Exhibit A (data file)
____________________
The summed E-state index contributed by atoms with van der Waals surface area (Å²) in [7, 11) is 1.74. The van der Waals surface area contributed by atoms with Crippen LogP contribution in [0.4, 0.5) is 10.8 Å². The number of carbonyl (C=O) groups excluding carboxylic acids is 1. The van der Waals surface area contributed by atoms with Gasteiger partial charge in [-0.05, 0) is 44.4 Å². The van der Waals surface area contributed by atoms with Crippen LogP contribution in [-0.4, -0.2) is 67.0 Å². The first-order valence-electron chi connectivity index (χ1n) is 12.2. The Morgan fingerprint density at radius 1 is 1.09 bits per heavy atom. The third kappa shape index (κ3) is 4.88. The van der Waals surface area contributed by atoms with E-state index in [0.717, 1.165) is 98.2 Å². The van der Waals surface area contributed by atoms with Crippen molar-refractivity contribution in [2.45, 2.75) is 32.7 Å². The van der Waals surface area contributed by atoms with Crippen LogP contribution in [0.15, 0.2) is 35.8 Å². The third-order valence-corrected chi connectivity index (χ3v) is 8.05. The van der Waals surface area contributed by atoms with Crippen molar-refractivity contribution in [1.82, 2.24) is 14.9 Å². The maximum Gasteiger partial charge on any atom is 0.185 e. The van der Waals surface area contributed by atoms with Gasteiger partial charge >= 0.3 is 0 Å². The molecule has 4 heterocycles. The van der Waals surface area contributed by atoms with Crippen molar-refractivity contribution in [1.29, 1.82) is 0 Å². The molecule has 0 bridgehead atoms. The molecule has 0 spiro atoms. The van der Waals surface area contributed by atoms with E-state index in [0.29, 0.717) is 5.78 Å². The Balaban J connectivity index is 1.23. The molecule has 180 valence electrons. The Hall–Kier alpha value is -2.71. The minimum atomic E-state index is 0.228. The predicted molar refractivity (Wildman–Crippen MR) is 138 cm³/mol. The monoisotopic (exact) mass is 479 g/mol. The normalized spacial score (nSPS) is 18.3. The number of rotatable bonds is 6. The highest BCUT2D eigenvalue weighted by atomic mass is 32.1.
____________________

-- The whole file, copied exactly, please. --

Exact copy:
The summed E-state index contributed by atoms with van der Waals surface area (Å²) in [7, 11) is 1.74. The van der Waals surface area contributed by atoms with Crippen LogP contribution in [0.4, 0.5) is 10.8 Å². The number of carbonyl (C=O) groups excluding carboxylic acids is 1. The van der Waals surface area contributed by atoms with Gasteiger partial charge in [-0.05, 0) is 44.4 Å². The van der Waals surface area contributed by atoms with Crippen LogP contribution in [-0.4, -0.2) is 67.0 Å². The first-order valence-electron chi connectivity index (χ1n) is 12.2. The Morgan fingerprint density at radius 1 is 1.09 bits per heavy atom. The third kappa shape index (κ3) is 4.88. The van der Waals surface area contributed by atoms with E-state index in [0.717, 1.165) is 98.2 Å². The van der Waals surface area contributed by atoms with Crippen molar-refractivity contribution in [2.45, 2.75) is 32.7 Å². The van der Waals surface area contributed by atoms with Crippen LogP contribution in [0.15, 0.2) is 35.8 Å². The third-order valence-corrected chi connectivity index (χ3v) is 8.05. The van der Waals surface area contributed by atoms with Crippen molar-refractivity contribution in [1.82, 2.24) is 14.9 Å². The maximum Gasteiger partial charge on any atom is 0.185 e. The van der Waals surface area contributed by atoms with Gasteiger partial charge >= 0.3 is 0 Å². The molecule has 4 heterocycles. The van der Waals surface area contributed by atoms with Crippen molar-refractivity contribution in [1.29, 1.82) is 0 Å². The molecule has 0 bridgehead atoms. The molecule has 0 spiro atoms. The van der Waals surface area contributed by atoms with E-state index in [0.29, 0.717) is 5.78 Å². The Balaban J connectivity index is 1.23. The molecule has 180 valence electrons. The Hall–Kier alpha value is -2.71. The minimum atomic E-state index is 0.228. The predicted molar refractivity (Wildman–Crippen MR) is 138 cm³/mol. The monoisotopic (exact) mass is 479 g/mol. The normalized spacial score (nSPS) is 18.3. The number of rotatable bonds is 6. The highest BCUT2D eigenvalue weighted by atomic mass is 32.1.